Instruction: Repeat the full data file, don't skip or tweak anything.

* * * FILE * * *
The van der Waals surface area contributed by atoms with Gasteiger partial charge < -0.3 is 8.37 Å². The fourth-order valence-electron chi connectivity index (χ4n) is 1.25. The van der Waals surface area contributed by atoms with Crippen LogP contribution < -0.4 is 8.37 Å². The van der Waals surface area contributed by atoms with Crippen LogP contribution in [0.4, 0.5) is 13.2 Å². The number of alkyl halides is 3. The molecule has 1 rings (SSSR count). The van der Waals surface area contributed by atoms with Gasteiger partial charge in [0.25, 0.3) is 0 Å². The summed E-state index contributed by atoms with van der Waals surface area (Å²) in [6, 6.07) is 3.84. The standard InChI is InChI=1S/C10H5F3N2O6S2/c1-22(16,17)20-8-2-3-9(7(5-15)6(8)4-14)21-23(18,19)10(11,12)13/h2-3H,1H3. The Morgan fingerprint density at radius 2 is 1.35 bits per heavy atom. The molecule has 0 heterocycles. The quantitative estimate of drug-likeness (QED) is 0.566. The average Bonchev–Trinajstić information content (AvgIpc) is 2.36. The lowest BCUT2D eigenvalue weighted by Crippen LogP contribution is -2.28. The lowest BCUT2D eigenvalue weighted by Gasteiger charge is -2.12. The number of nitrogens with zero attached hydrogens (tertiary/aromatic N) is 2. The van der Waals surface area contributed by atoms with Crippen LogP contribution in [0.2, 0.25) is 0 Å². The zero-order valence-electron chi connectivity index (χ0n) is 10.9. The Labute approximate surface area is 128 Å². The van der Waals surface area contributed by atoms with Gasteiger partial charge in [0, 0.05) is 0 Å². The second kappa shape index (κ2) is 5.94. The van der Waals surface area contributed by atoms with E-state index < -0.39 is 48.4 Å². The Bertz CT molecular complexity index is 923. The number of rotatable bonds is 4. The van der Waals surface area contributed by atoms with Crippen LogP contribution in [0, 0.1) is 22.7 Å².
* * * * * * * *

The van der Waals surface area contributed by atoms with Gasteiger partial charge < -0.3 is 8.37 Å². The fourth-order valence-electron chi connectivity index (χ4n) is 1.25. The van der Waals surface area contributed by atoms with Crippen LogP contribution < -0.4 is 8.37 Å². The van der Waals surface area contributed by atoms with Crippen LogP contribution in [0.4, 0.5) is 13.2 Å². The number of alkyl halides is 3. The molecule has 1 rings (SSSR count). The van der Waals surface area contributed by atoms with Gasteiger partial charge in [0.25, 0.3) is 0 Å². The summed E-state index contributed by atoms with van der Waals surface area (Å²) in [6, 6.07) is 3.84. The standard InChI is InChI=1S/C10H5F3N2O6S2/c1-22(16,17)20-8-2-3-9(7(5-15)6(8)4-14)21-23(18,19)10(11,12)13/h2-3H,1H3. The Morgan fingerprint density at radius 2 is 1.35 bits per heavy atom. The molecule has 0 heterocycles. The quantitative estimate of drug-likeness (QED) is 0.566. The average Bonchev–Trinajstić information content (AvgIpc) is 2.36. The lowest BCUT2D eigenvalue weighted by Crippen LogP contribution is -2.28. The lowest BCUT2D eigenvalue weighted by Gasteiger charge is -2.12. The number of nitrogens with zero attached hydrogens (tertiary/aromatic N) is 2. The van der Waals surface area contributed by atoms with Crippen LogP contribution in [0.2, 0.25) is 0 Å². The zero-order valence-electron chi connectivity index (χ0n) is 10.9. The Labute approximate surface area is 128 Å². The van der Waals surface area contributed by atoms with Gasteiger partial charge in [0, 0.05) is 0 Å². The second kappa shape index (κ2) is 5.94. The van der Waals surface area contributed by atoms with E-state index < -0.39 is 48.4 Å². The Bertz CT molecular complexity index is 923. The number of rotatable bonds is 4. The van der Waals surface area contributed by atoms with Crippen LogP contribution in [0, 0.1) is 22.7 Å².